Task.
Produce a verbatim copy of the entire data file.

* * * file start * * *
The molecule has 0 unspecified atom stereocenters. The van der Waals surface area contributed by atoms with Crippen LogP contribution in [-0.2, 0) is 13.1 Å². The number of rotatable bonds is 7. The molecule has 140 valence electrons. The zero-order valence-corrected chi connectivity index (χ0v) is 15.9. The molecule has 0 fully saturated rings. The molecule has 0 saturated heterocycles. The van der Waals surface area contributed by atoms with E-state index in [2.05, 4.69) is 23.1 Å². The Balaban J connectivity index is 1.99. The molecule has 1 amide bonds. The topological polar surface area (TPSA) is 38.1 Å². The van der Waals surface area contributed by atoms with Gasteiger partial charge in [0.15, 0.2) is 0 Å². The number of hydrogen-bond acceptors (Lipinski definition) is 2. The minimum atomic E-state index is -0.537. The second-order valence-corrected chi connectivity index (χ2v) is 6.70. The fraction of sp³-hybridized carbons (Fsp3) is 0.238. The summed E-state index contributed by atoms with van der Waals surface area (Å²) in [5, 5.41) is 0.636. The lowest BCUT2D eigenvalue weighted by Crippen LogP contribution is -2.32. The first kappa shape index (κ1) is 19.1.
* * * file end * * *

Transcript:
The molecule has 0 unspecified atom stereocenters. The van der Waals surface area contributed by atoms with Crippen LogP contribution in [-0.2, 0) is 13.1 Å². The number of rotatable bonds is 7. The molecule has 140 valence electrons. The zero-order valence-corrected chi connectivity index (χ0v) is 15.9. The molecule has 0 fully saturated rings. The molecule has 0 saturated heterocycles. The van der Waals surface area contributed by atoms with E-state index in [2.05, 4.69) is 23.1 Å². The Balaban J connectivity index is 1.99. The molecule has 1 amide bonds. The topological polar surface area (TPSA) is 38.1 Å². The van der Waals surface area contributed by atoms with Gasteiger partial charge in [0.15, 0.2) is 0 Å². The number of hydrogen-bond acceptors (Lipinski definition) is 2. The minimum atomic E-state index is -0.537. The second-order valence-corrected chi connectivity index (χ2v) is 6.70. The fraction of sp³-hybridized carbons (Fsp3) is 0.238. The summed E-state index contributed by atoms with van der Waals surface area (Å²) in [5, 5.41) is 0.636. The lowest BCUT2D eigenvalue weighted by Crippen LogP contribution is -2.32. The first kappa shape index (κ1) is 19.1.